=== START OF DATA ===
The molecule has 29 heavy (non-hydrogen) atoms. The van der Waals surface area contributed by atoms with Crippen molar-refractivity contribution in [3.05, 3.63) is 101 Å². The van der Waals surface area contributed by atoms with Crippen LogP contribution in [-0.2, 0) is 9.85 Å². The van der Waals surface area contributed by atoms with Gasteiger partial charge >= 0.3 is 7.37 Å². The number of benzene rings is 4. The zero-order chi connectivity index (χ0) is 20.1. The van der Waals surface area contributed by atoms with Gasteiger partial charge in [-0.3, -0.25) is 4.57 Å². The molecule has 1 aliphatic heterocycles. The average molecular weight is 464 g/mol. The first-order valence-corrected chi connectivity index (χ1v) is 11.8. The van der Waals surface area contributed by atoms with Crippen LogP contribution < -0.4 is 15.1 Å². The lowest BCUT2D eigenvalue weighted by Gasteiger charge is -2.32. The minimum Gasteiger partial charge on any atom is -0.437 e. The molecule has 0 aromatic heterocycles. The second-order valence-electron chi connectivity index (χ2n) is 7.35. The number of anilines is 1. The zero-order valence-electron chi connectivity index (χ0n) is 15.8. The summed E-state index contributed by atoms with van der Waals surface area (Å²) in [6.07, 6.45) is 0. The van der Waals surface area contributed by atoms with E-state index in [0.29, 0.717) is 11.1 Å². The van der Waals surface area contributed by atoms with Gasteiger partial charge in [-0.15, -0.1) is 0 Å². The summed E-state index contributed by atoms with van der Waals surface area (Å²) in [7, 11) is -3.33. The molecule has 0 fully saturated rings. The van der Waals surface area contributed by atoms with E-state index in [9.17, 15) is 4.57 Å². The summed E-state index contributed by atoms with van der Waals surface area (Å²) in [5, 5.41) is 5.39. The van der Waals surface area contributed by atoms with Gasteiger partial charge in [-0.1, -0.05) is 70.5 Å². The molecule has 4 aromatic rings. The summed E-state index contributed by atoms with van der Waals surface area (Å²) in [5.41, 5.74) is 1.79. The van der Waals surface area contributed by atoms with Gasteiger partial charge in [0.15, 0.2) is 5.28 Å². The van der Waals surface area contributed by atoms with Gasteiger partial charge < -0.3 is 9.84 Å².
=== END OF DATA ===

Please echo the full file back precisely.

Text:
The molecule has 29 heavy (non-hydrogen) atoms. The van der Waals surface area contributed by atoms with Crippen molar-refractivity contribution in [3.05, 3.63) is 101 Å². The van der Waals surface area contributed by atoms with Crippen LogP contribution in [-0.2, 0) is 9.85 Å². The van der Waals surface area contributed by atoms with Gasteiger partial charge >= 0.3 is 7.37 Å². The number of benzene rings is 4. The zero-order chi connectivity index (χ0) is 20.1. The van der Waals surface area contributed by atoms with Gasteiger partial charge in [-0.3, -0.25) is 4.57 Å². The molecule has 1 aliphatic heterocycles. The average molecular weight is 464 g/mol. The first-order valence-corrected chi connectivity index (χ1v) is 11.8. The van der Waals surface area contributed by atoms with Crippen LogP contribution < -0.4 is 15.1 Å². The lowest BCUT2D eigenvalue weighted by Gasteiger charge is -2.32. The minimum Gasteiger partial charge on any atom is -0.437 e. The molecule has 0 aromatic heterocycles. The second-order valence-electron chi connectivity index (χ2n) is 7.35. The number of anilines is 1. The zero-order valence-electron chi connectivity index (χ0n) is 15.8. The summed E-state index contributed by atoms with van der Waals surface area (Å²) in [6.07, 6.45) is 0. The van der Waals surface area contributed by atoms with E-state index in [0.29, 0.717) is 11.1 Å². The van der Waals surface area contributed by atoms with Gasteiger partial charge in [-0.15, -0.1) is 0 Å². The summed E-state index contributed by atoms with van der Waals surface area (Å²) in [7, 11) is -3.33. The molecule has 0 fully saturated rings. The van der Waals surface area contributed by atoms with E-state index in [9.17, 15) is 4.57 Å². The summed E-state index contributed by atoms with van der Waals surface area (Å²) in [5, 5.41) is 5.39. The van der Waals surface area contributed by atoms with Gasteiger partial charge in [-0.1, -0.05) is 70.5 Å². The molecule has 4 aromatic rings. The summed E-state index contributed by atoms with van der Waals surface area (Å²) in [5.41, 5.74) is 1.79. The van der Waals surface area contributed by atoms with Gasteiger partial charge in [0.15, 0.2) is 5.28 Å². The van der Waals surface area contributed by atoms with Gasteiger partial charge < -0.3 is 9.84 Å².